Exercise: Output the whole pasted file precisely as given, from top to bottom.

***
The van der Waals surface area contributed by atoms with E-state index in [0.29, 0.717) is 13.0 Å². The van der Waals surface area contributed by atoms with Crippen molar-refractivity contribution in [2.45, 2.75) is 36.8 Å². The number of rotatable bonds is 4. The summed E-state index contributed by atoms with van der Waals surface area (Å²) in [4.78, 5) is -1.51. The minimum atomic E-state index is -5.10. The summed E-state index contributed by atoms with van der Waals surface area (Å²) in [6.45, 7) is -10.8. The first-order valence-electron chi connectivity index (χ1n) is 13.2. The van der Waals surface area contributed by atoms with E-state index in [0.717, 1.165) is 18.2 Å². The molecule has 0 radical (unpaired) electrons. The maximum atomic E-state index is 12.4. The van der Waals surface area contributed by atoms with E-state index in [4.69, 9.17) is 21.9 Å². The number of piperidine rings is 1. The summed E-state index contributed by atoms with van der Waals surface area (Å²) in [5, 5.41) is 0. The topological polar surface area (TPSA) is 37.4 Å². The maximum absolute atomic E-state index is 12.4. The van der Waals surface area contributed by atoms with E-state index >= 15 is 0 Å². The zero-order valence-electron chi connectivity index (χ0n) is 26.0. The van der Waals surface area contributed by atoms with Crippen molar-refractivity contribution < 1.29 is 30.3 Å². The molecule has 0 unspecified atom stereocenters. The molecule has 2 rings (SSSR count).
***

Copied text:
The van der Waals surface area contributed by atoms with E-state index in [0.29, 0.717) is 13.0 Å². The van der Waals surface area contributed by atoms with Crippen molar-refractivity contribution in [2.45, 2.75) is 36.8 Å². The number of rotatable bonds is 4. The summed E-state index contributed by atoms with van der Waals surface area (Å²) in [4.78, 5) is -1.51. The minimum atomic E-state index is -5.10. The summed E-state index contributed by atoms with van der Waals surface area (Å²) in [6.45, 7) is -10.8. The first-order valence-electron chi connectivity index (χ1n) is 13.2. The van der Waals surface area contributed by atoms with E-state index in [0.717, 1.165) is 18.2 Å². The molecule has 0 radical (unpaired) electrons. The maximum atomic E-state index is 12.4. The van der Waals surface area contributed by atoms with E-state index in [4.69, 9.17) is 21.9 Å². The number of piperidine rings is 1. The summed E-state index contributed by atoms with van der Waals surface area (Å²) in [5, 5.41) is 0. The topological polar surface area (TPSA) is 37.4 Å². The maximum absolute atomic E-state index is 12.4. The van der Waals surface area contributed by atoms with E-state index >= 15 is 0 Å². The zero-order valence-electron chi connectivity index (χ0n) is 26.0. The van der Waals surface area contributed by atoms with Crippen molar-refractivity contribution < 1.29 is 30.3 Å². The molecule has 0 unspecified atom stereocenters. The molecule has 2 rings (SSSR count).